Pre-Commercial Procurement

Pre-Commercial Procurement (PCP) is an approach to public procurement of research and development (R&D) services that is outlined in the PCP communication and associated staff working document. Pre-Commercial Procurement challenges industry from the demand side to develop innovative solutions for public sector needs and it provides a first customer reference that enables companies to create competitive advantage on the market.

procuRE drives innovation from the demand side by acting as technologically demanding customers that buy the development and testing of new solutions. PCP enables public procurers to compare alternative potential solution approaches and filter out the best possible solutions that the market can deliver to address the public need. This enables European public authorities to modernize public services faster and to create opportunities for companies in Europe to take international leadership in new markets.

How does PCP work?

Competitive development in phases:

In PCP, public procurers buy R&D from several competing suppliers in parallel to compare alternative solution approaches and identify the best value for money solutions that the market can deliver to address their needs. R&D is split into phases (phase 0 – preparation and call for tender, phase 1 – solution design, phase 2 – prototyping, original development and phase 3 – validation/testing of a limited set of first products) with the number of competing R&D providers being reduced after each R&D phase.

Encouraging the creation of growth and jobs in Europe:

PCP falls outside of international public procurement agreements alike the WTO Government Procurement Agreement. Therefore PCPs can use place of performance conditions that require (for example, as done in Horizon 2020) participating contractors to locate the majority of the activities performed for the PCP contract, including in particular the principal staff working for the PCP contract, in the EU Member States or associated countries. For PCPs in the field of security, there may be additional stricter requirements.

Risk-benefit sharing under market conditions:

in PCP, public procurers share the benefits and risks related to the IPRs resulting from the research and development (R&D) with suppliers at market price. Suppliers retain IPR ownership rights, while procurers keep some usage and licensing rights.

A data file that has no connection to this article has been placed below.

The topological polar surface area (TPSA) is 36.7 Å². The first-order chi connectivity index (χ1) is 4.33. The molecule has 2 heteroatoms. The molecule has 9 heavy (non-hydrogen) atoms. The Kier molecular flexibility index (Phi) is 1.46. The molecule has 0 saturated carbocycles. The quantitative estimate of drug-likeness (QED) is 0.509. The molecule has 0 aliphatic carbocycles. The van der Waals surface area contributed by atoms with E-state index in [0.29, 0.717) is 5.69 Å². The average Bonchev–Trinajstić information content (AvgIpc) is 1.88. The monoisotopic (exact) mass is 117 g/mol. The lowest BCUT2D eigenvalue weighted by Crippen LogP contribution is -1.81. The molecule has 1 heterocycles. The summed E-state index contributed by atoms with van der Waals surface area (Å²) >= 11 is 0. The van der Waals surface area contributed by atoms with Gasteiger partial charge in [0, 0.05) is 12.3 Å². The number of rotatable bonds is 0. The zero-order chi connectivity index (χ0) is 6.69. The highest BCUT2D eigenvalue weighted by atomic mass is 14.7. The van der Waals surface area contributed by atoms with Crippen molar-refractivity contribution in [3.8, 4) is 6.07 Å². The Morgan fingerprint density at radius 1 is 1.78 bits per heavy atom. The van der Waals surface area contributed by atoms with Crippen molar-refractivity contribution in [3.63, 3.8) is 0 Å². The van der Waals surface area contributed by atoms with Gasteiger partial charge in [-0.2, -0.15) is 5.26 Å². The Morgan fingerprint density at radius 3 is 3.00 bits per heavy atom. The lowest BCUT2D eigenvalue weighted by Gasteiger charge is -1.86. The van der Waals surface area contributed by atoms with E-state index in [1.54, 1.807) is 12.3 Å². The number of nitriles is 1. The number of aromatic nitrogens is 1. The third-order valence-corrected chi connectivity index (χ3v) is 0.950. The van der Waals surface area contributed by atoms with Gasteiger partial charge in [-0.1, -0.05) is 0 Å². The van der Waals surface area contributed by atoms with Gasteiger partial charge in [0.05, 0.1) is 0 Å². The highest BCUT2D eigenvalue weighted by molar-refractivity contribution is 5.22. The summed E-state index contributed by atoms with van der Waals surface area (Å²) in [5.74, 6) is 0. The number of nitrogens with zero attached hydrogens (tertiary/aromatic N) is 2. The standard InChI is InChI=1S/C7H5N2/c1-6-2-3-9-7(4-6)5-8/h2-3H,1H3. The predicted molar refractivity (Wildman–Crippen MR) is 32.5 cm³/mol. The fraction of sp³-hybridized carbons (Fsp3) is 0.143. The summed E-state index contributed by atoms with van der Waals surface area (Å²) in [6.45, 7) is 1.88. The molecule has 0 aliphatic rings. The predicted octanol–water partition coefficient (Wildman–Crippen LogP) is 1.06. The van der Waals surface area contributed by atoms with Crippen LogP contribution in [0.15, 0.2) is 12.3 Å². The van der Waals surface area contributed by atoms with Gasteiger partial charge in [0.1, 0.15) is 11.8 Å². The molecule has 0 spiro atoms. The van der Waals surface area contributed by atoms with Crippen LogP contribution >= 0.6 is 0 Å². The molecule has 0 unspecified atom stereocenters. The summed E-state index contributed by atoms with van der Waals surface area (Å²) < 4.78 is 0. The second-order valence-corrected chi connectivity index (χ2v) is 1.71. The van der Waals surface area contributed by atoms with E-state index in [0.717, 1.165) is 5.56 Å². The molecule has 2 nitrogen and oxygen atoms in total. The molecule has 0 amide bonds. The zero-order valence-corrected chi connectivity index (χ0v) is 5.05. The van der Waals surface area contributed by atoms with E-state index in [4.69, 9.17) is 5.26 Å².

Separation from the deployment of commercial volumes of end-products / services:

PCP can go up to the development and the purchase of a limited volume of first products or services developed in the PCP (‘limited’ because in a services contract like PCP the total value of supplies purchased needs to remain below 50% of the total PCP contract value). As R&D cannot include quantity production (large scale production to produce commercial volumes of end-products), PCP does not cover large scale commercialisation. The deployment of commercial volumes of end-products is the remit of PPI. PCP is thus complementary to Public Procurement of Innovative Solutions (PPI).

The procuRE Timeline

procuRE follows the stages of the PCP process as set-out by the European Commission, i.e. work will be divided into four subsequent phases:

Phase 0

The Open Market Consultation (OMC) represents a specific phase during the overall Pre-Commercial Procurement preparation. The objective is to actively approach the market to learn more about the state-of-the-art, as well as about envisaged future developments on operating buildings only with renewable energy. A series of OMC events will be organised and announced in section events, newsletter etc.

[Phase 1]

The Solution Design Phase is a 3-month phase in which selected suppliers will refine their proposed concept designs, solution architecture and technical specifications, in accordance with the input provided by the Buyers Group. It is expected that eight suppliers will be selected to take part in this phase. The total procurement budget for this phase is 1.15 million euro. 

[Phase 2]

The Development of Prototype phase is an 8-month phase in which selected suppliers are expected to deliver their prototypes in two iterations.  It is expected that out of the total number of suppliers in the previous phase, four suppliers will be selected to take part in this phase. The total procurement budget in Phase 2 will be 2.3 million euro.

[Phase 3]

The Development and Testing of Pilot Systems phase is a 16-month phase in which selected suppliers will implement and test their pilot systems in a set of six selected pilot buildings (one per procurer). Out of the suppliers involved in the previous phase, two suppliers are selected to take part in this phase. The total procurement budget in Phase 3 will be 4.22 million euro.